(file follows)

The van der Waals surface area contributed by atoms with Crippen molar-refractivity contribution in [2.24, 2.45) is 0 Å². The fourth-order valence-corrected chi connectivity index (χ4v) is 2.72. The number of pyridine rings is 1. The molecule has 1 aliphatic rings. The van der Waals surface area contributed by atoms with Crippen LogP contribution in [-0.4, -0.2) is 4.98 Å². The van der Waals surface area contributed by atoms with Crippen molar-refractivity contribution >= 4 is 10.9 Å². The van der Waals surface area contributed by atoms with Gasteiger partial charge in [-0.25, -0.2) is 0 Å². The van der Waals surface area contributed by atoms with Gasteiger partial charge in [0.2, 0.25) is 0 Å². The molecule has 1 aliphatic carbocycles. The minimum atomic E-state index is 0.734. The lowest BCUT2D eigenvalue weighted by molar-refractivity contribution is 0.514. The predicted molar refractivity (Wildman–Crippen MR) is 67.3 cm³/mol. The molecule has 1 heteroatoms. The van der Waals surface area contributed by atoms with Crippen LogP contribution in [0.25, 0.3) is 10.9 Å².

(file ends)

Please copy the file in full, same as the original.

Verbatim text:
The van der Waals surface area contributed by atoms with Crippen molar-refractivity contribution in [2.24, 2.45) is 0 Å². The fourth-order valence-corrected chi connectivity index (χ4v) is 2.72. The number of pyridine rings is 1. The molecule has 1 aliphatic rings. The van der Waals surface area contributed by atoms with Crippen LogP contribution in [-0.4, -0.2) is 4.98 Å². The van der Waals surface area contributed by atoms with Crippen molar-refractivity contribution >= 4 is 10.9 Å². The van der Waals surface area contributed by atoms with Gasteiger partial charge in [-0.25, -0.2) is 0 Å². The van der Waals surface area contributed by atoms with Gasteiger partial charge in [0.2, 0.25) is 0 Å². The molecule has 1 aliphatic carbocycles. The minimum atomic E-state index is 0.734. The lowest BCUT2D eigenvalue weighted by molar-refractivity contribution is 0.514. The predicted molar refractivity (Wildman–Crippen MR) is 67.3 cm³/mol. The molecule has 1 heteroatoms. The van der Waals surface area contributed by atoms with Crippen LogP contribution in [0.25, 0.3) is 10.9 Å².